Making Acadia More Accessible

Friends of Acadia has been working in partnership with Acadia National Park to improve accessibility so that all can enjoy its many benefits.

Whenever possible, Acadia National Park strives to make its facilities and programs accessible to visitors of all abilities. Visitors can find guidance on Acadia National Park’s website about facilities, trails, and areas accessible to people with limited physical mobility, as well as information to assist visitors with hearing impairments or blindness/low vision. Service animals on leashes are also allowed in all park facilities and trails, except those that are especially steep or that have iron rungs.

Despite the park’s best efforts, however, there are still popular visitor destinations, such as Sand Beach, where accessibility improvements will be challenging. To learn more about accessibility at Acadia National Park explore here.

Wheelchair Accessible Carriage

A wheelchair accessible carriage is now available for Acadia National Park Tours by reservation.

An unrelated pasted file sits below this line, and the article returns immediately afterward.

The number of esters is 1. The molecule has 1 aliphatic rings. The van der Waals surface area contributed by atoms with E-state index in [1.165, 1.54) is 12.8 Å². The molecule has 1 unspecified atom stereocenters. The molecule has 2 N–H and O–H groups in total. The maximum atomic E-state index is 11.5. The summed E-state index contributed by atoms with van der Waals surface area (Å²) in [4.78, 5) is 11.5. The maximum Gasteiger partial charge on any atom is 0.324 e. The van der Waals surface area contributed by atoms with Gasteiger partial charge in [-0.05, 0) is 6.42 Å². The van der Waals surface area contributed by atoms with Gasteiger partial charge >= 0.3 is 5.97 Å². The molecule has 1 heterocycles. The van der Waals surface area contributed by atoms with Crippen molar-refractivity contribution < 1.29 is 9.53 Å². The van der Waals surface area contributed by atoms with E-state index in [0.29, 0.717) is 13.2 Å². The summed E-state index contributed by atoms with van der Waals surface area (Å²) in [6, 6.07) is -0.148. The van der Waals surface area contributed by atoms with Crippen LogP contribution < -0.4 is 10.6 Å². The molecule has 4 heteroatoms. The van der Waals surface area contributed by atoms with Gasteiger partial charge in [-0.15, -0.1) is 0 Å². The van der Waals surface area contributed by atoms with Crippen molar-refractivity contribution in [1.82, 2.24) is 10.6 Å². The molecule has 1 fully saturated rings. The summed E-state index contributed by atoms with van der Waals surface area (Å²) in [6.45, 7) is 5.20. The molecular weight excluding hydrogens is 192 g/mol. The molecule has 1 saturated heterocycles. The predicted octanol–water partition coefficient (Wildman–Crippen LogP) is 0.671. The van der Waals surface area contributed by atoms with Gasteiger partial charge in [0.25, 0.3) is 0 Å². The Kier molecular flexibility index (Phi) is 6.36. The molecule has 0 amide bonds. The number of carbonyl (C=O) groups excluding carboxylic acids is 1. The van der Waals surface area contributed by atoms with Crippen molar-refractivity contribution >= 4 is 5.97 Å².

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Acadia National Park Accessibility Study

With funding from the Diana Davis Spencer Foundation, Friends of Acadia underwrote the work of the National Center on Accessibility at the Eppley Institute for Parks and Public Lands at Indiana University to prepare an accessibility assessment of selected sites in the park.

The purpose of the assessment was to raise awareness among all park staff about inclusivity and equity for all visitors. Consultants studied 28 sites in the park and made recommendations for improvements. Additionally, they recommended that Acadia’s website be updated with more detailed descriptions of park features so that visitors could decide for themselves what is accessible to them. Acadia National Park will incorporate the study’s recommended improvements into future infrastructure projects.

You can download the full report here.